Jonas Mekas: Notes from Downtownby Mark Bloch
JAMES FUENTES | JULY 27 – SEPTEMBER 5, 2018
The understated exhibition, Notes From Downtown is a victory lap around the tail end of a divine comedy for Jonas Mekas. His 1990 video, A Walk, takes us from SoHo to the Williamsburg Bridge; then, Williamsburg, 2018 is a set of twelve C-Print film-still compositions originally shot in 1949 – 50; and finally in six 1971 Polaroid portraits, Mekas and his close Lithuanian compatriot, Fluxus founder George Maciunas, are captured by their peer, John Lennon.
At age 95, Jonas Mekas has been called an artist, critic, poet, and a progenitor of experimental filmmaking but never does he use the term “artist” to describe himself. He also qualifies the label “filmmaker,” seeing himself not as someone who necessarily makes finished films but is a maker of diaristic (“personal” or “poetic”) film or video footage which he then shares with the world.
In a chat about the show, Mekas referenced three works not included in the exhibit. The earliest footage of him and his brother messing around with a new camera is in Lost Lost Lost (1976) before he “knew anyone” or crossed the river out of Brooklyn and from which images in the show were made. When I asked about his native land before back-to-back Nazi and Soviet takeovers, he referred me to his Lithuania and the Collapse of the USSR (2008) and on a lighter note, told me his work George’s Dumpling Party, (1971) documents the night the Lennon Poloroids were taken.
Mekas frames his life in three distinct movements right out of Dante’s Divine Comedy—four actually, as it ends where it began. His childhood, with his brother Adolfas, was an idyllic Paradiso in the town where the City Council of Vilnius founded the Jonas Mekas Visual Arts Center in 2007. “Then Hell came.” World War II sent the brothers into a very dark period until they landed in Williamsburg as refugees—an improvement, but merely a Purgatorio. Within months of being tossed by the UN’s International Refugee Organization into 1949 Williamsburg, which he described as “the worst, most dilapidated part of Brooklyn,” Mekas bought a new Bolex camera and began to document his new city and its people.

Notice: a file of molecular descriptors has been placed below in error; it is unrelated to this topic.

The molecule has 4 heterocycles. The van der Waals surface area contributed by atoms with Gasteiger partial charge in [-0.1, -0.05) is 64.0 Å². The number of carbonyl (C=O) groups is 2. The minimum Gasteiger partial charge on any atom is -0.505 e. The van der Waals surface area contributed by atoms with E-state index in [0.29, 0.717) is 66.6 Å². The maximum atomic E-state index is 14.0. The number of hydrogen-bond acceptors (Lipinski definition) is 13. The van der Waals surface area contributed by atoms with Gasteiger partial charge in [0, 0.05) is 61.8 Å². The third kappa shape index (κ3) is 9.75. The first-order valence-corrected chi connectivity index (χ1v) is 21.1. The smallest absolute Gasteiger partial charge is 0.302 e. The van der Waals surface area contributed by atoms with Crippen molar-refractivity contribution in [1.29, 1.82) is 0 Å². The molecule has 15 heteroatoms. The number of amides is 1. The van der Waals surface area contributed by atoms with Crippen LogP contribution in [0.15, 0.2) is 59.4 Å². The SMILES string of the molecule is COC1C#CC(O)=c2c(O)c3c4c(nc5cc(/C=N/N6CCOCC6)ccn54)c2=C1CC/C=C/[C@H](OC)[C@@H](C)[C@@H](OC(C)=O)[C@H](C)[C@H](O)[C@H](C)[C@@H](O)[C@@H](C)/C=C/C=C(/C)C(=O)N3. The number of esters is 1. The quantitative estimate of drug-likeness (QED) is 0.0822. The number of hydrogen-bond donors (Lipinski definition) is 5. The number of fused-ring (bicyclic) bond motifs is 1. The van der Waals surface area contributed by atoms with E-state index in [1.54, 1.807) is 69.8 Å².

But Paradiso returned when he ventured into a blossoming scene in Manhattan that he called the “end of everything and the beginning of everything,” and which took him from his late twenties to the present. In addition to a lifetime of creating first person cinema, Mekas went on to co-found Film Culture magazine in 1955, the Film-Makers’ Cooperative in 1962, and Anthology Film Archives in 1970. He was also the Village Voice’s first film critic during those important early years of what we now call downtown art.
What is in the show is A Walk, a 55 minute unedited, single-take video shot on a grey, rainy December 1990 day, that ends on the bridge to Williamsburg, the same location seen in the freeze frame compositions from the film hanging right across the room. Mekas told me 12 were selected from an archive of about 90 from this Purgatorio period.
A Walk begins at 80 Wooster Street, where the Film Anthology was located before its move to its present location on lower Second Avenue. It is also the location of the centerpiece of the Flux-cooperative project of Maciunas, who gathered together artists to purchase abandoned factories, transforming a no-mans land into downtown loft culture called Soho. 80 Wooster was the first such building and became the “headquarters” for both Maciunas and Mekas.
That building is where the John Lennon Polaroids were shot on June 29th, 1971. Maciunas invited Mekas, his brother Adolphus, Andy Warhol, photographer Peter Moore, and a few other friends to one of his dumpling parties— a Flux-gathering that always promised festive interactions and sometimes mediocre dumplings. John Lennon and Yoko Ono, Fluxus friends who had been married two years at that time, arrived at the basement apartment just below Mekas’s Film-makers’ Cinematheque at a time when Lennon was creating his new life as a former Beatle and also experimenting with a new Polaroid camera. While Mekas shot with his Bolex, Lennon snapped two portraits of Maciunas and two of Mekas, each alone. Lennon also shot one of Mekas with Maciunas’s dog “Butch” and finally one of Mekas and Maciunas together puttering with the latter’s famous metal “mouth stretcher.” The photograph is inscribed, “Jonas learning to smile from George by John.”
This small exhibition is an invitation to an extended diary entry, illustrated with intimate souvenirs and inscriptions about life, not art, exchanged among friends who just happened to become among the great cultural pioneers of the era. As Mekas told me, “Who cares about… art? I don't care. I care about beautiful things; well done things; things that move me; things I want to see again and again. It has to have life. It has to have intensity, energy,” which is precisely what Notes from Downtown and Jonas Mekas exude.
MARK BLOCH is a writer, public speaker and pan-media artist from Ohio living in Manhattan since 1982. His archive of Mail/Network/Communication Art is part of the Downtown Collection at the Fales Library of New York University.